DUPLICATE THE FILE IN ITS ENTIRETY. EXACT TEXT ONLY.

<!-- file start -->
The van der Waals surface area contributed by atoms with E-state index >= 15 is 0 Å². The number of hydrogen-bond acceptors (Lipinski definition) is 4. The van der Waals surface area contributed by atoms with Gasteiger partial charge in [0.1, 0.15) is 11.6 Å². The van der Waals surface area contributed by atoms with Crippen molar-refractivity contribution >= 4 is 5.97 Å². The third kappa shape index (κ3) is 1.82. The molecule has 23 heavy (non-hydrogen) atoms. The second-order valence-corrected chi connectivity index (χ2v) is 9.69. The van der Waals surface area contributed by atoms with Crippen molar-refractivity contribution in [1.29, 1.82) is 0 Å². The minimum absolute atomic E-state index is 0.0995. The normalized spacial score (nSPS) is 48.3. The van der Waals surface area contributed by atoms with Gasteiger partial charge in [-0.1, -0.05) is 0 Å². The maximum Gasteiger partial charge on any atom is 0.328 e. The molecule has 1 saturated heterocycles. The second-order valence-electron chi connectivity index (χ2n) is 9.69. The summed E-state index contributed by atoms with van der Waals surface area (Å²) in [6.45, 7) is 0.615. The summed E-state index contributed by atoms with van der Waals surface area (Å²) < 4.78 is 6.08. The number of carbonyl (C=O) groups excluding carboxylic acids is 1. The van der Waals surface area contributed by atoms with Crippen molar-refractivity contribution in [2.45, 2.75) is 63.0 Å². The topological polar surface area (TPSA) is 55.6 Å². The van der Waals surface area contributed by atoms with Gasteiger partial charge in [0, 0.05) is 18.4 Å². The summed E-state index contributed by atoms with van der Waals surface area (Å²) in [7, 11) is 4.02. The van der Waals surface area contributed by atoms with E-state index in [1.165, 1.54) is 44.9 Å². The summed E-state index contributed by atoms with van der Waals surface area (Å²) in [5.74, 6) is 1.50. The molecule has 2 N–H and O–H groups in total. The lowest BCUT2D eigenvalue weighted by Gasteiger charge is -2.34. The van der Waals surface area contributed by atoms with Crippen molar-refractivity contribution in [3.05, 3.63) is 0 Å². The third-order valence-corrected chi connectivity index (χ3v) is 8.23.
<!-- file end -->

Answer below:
The van der Waals surface area contributed by atoms with E-state index >= 15 is 0 Å². The number of hydrogen-bond acceptors (Lipinski definition) is 4. The van der Waals surface area contributed by atoms with Gasteiger partial charge in [0.1, 0.15) is 11.6 Å². The van der Waals surface area contributed by atoms with Crippen molar-refractivity contribution >= 4 is 5.97 Å². The third kappa shape index (κ3) is 1.82. The molecule has 23 heavy (non-hydrogen) atoms. The second-order valence-corrected chi connectivity index (χ2v) is 9.69. The van der Waals surface area contributed by atoms with Crippen molar-refractivity contribution in [1.29, 1.82) is 0 Å². The minimum absolute atomic E-state index is 0.0995. The normalized spacial score (nSPS) is 48.3. The van der Waals surface area contributed by atoms with Gasteiger partial charge in [-0.1, -0.05) is 0 Å². The maximum Gasteiger partial charge on any atom is 0.328 e. The molecule has 1 saturated heterocycles. The second-order valence-electron chi connectivity index (χ2n) is 9.69. The summed E-state index contributed by atoms with van der Waals surface area (Å²) in [6.45, 7) is 0.615. The summed E-state index contributed by atoms with van der Waals surface area (Å²) < 4.78 is 6.08. The number of carbonyl (C=O) groups excluding carboxylic acids is 1. The van der Waals surface area contributed by atoms with Crippen molar-refractivity contribution in [2.45, 2.75) is 63.0 Å². The topological polar surface area (TPSA) is 55.6 Å². The van der Waals surface area contributed by atoms with Gasteiger partial charge in [0, 0.05) is 18.4 Å². The summed E-state index contributed by atoms with van der Waals surface area (Å²) in [7, 11) is 4.02. The van der Waals surface area contributed by atoms with E-state index in [1.165, 1.54) is 44.9 Å². The summed E-state index contributed by atoms with van der Waals surface area (Å²) in [5.74, 6) is 1.50. The molecule has 2 N–H and O–H groups in total. The lowest BCUT2D eigenvalue weighted by Gasteiger charge is -2.34. The van der Waals surface area contributed by atoms with Crippen molar-refractivity contribution in [3.05, 3.63) is 0 Å². The third-order valence-corrected chi connectivity index (χ3v) is 8.23.